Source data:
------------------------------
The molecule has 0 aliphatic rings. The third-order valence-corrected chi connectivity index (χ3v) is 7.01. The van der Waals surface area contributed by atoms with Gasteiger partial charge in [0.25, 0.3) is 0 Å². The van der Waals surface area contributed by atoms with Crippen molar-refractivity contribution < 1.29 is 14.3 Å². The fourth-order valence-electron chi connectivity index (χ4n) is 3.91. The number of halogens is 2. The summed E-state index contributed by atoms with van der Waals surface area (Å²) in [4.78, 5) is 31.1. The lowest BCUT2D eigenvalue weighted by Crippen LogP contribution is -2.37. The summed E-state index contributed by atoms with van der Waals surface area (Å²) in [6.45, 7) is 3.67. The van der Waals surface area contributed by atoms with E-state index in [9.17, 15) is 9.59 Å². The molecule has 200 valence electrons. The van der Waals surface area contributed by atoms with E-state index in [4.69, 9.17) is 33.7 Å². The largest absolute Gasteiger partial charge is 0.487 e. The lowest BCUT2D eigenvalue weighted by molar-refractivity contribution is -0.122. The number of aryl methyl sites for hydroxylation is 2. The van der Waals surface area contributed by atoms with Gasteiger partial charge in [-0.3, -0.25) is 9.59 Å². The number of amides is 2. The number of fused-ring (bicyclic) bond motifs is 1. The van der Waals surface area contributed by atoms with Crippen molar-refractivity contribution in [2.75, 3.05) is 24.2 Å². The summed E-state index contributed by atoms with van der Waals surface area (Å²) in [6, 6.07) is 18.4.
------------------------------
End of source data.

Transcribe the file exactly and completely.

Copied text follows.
The molecule has 0 aliphatic rings. The third-order valence-corrected chi connectivity index (χ3v) is 7.01. The van der Waals surface area contributed by atoms with Gasteiger partial charge in [0.25, 0.3) is 0 Å². The van der Waals surface area contributed by atoms with Crippen molar-refractivity contribution < 1.29 is 14.3 Å². The fourth-order valence-electron chi connectivity index (χ4n) is 3.91. The number of halogens is 2. The summed E-state index contributed by atoms with van der Waals surface area (Å²) in [4.78, 5) is 31.1. The lowest BCUT2D eigenvalue weighted by Crippen LogP contribution is -2.37. The summed E-state index contributed by atoms with van der Waals surface area (Å²) in [6.45, 7) is 3.67. The van der Waals surface area contributed by atoms with E-state index in [9.17, 15) is 9.59 Å². The molecule has 200 valence electrons. The van der Waals surface area contributed by atoms with E-state index in [4.69, 9.17) is 33.7 Å². The largest absolute Gasteiger partial charge is 0.487 e. The lowest BCUT2D eigenvalue weighted by molar-refractivity contribution is -0.122. The number of aryl methyl sites for hydroxylation is 2. The van der Waals surface area contributed by atoms with Gasteiger partial charge in [-0.3, -0.25) is 9.59 Å². The number of amides is 2. The number of fused-ring (bicyclic) bond motifs is 1. The van der Waals surface area contributed by atoms with Crippen molar-refractivity contribution in [2.75, 3.05) is 24.2 Å². The summed E-state index contributed by atoms with van der Waals surface area (Å²) in [6, 6.07) is 18.4.